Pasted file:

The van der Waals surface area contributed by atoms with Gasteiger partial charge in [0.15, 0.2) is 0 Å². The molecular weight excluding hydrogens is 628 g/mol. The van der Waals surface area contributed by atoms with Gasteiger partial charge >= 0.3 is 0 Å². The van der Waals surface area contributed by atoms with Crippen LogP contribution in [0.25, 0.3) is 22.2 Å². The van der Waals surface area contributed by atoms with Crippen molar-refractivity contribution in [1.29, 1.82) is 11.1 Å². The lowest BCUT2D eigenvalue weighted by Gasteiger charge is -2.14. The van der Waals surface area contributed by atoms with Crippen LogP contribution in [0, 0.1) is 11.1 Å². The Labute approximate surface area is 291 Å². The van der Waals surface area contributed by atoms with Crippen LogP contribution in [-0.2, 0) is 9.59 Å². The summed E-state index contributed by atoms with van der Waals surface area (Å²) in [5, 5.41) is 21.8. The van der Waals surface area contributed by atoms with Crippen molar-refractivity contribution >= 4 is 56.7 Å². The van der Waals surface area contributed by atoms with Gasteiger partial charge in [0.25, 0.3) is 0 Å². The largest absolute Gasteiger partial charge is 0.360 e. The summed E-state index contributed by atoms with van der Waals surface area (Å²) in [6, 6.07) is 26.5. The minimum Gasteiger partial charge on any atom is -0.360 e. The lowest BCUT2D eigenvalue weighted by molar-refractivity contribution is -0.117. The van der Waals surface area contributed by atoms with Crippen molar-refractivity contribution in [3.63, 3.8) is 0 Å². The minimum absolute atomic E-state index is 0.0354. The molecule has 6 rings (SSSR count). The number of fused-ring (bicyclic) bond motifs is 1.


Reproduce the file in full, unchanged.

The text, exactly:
The van der Waals surface area contributed by atoms with Gasteiger partial charge in [0.15, 0.2) is 0 Å². The molecular weight excluding hydrogens is 628 g/mol. The van der Waals surface area contributed by atoms with Gasteiger partial charge >= 0.3 is 0 Å². The van der Waals surface area contributed by atoms with Crippen LogP contribution in [0.25, 0.3) is 22.2 Å². The van der Waals surface area contributed by atoms with Crippen molar-refractivity contribution in [1.29, 1.82) is 11.1 Å². The lowest BCUT2D eigenvalue weighted by Gasteiger charge is -2.14. The van der Waals surface area contributed by atoms with Crippen LogP contribution in [0, 0.1) is 11.1 Å². The Labute approximate surface area is 291 Å². The van der Waals surface area contributed by atoms with Crippen LogP contribution in [-0.2, 0) is 9.59 Å². The summed E-state index contributed by atoms with van der Waals surface area (Å²) in [5, 5.41) is 21.8. The van der Waals surface area contributed by atoms with Crippen molar-refractivity contribution >= 4 is 56.7 Å². The van der Waals surface area contributed by atoms with Gasteiger partial charge in [0.25, 0.3) is 0 Å². The largest absolute Gasteiger partial charge is 0.360 e. The summed E-state index contributed by atoms with van der Waals surface area (Å²) in [6, 6.07) is 26.5. The minimum Gasteiger partial charge on any atom is -0.360 e. The lowest BCUT2D eigenvalue weighted by molar-refractivity contribution is -0.117. The van der Waals surface area contributed by atoms with Crippen molar-refractivity contribution in [3.63, 3.8) is 0 Å². The minimum absolute atomic E-state index is 0.0354. The molecule has 6 rings (SSSR count). The number of fused-ring (bicyclic) bond motifs is 1.